Aim: Day services (DS) are part of the public nursing care system in Japan. The purpose of DS is to help elderly individuals maintain mental and physical functions, eliminate feelings of isolation among homebound users, and reduce the burden of care on family members. However, the relationship between DS and the progression of Alzheimer's disease (AD) remains unclear. Methods: We retrospectively analyzed 161 AD patients based on available Mini-Mental State Examination (MMSE) scores. The patients were divided into two groups: those who started to use DS (n = 106) and those who did not use DS (n = 55). We then compared the groups’ MMSE scores between the first memory clinic visit and the 6-month point. Results: There were no significant differences between the two groups with regard to sex and the number of family members, but the non-DS group was younger, had more education, and had better MMSE scores at the first visit. At 6 months, we found a significant improvement in the MMSE scores of DS users, reflecting improved cognitive function. In addition, lower MMSE score at the first visit was associated with greater improvement in MMSE score at 6 months. Interestingly, the frequency of DS use had no significant effect on MMSE score. However, after approximately 6 months, DS use significantly improved the cognitive function of AD patients. Conclusions: DS use significantly improved the cognitive function of AD patients. However, most DS users in Japan are older and have severe dementia. Patients who are younger, have more education, or have mild dementia dislike using DS. As a significant difference was found in the MMSE scores between the two groups after 6 months, DS use appears to be a useful non-drug therapy.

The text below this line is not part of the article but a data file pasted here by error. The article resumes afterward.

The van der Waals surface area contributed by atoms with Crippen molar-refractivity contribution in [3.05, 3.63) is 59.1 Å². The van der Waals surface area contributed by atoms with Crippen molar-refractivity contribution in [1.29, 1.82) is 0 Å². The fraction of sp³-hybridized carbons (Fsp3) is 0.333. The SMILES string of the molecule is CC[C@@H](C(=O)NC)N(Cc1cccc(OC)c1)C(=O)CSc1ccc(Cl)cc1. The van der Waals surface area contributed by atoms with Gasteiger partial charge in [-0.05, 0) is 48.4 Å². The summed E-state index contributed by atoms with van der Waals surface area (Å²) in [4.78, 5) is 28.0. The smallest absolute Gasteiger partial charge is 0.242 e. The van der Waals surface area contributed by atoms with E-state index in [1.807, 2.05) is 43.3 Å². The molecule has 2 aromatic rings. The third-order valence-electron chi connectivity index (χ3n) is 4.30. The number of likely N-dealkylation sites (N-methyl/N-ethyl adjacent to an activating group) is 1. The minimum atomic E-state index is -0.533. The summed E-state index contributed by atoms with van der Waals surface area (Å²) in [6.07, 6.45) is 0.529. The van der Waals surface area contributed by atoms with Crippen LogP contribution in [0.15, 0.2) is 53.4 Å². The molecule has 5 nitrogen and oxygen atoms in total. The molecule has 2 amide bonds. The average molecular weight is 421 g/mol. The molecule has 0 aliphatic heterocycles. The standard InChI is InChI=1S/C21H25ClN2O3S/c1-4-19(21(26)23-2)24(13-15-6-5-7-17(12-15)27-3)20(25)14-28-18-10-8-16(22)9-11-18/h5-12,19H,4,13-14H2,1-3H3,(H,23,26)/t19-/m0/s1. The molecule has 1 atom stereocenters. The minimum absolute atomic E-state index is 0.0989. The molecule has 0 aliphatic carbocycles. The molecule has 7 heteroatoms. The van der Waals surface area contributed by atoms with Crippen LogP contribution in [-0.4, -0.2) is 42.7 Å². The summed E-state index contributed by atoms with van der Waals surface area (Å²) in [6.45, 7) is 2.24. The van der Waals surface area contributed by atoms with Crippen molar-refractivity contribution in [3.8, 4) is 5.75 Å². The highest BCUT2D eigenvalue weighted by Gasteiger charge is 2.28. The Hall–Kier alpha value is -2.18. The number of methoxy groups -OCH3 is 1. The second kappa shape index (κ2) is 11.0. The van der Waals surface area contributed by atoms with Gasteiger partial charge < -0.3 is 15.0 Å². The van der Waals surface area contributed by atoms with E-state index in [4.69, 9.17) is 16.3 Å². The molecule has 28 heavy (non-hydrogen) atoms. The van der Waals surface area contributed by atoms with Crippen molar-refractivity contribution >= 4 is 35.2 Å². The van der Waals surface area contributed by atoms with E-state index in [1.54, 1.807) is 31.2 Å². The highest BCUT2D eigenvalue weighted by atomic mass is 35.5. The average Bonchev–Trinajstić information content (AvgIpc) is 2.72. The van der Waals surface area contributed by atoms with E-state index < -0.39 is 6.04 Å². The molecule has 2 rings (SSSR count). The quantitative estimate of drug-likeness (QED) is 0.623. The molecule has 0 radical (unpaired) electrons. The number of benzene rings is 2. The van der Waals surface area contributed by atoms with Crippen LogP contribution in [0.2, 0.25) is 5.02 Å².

All Science Journal Classification (ASJC) codes
- Geriatrics and Gerontology
- Psychiatry and Mental health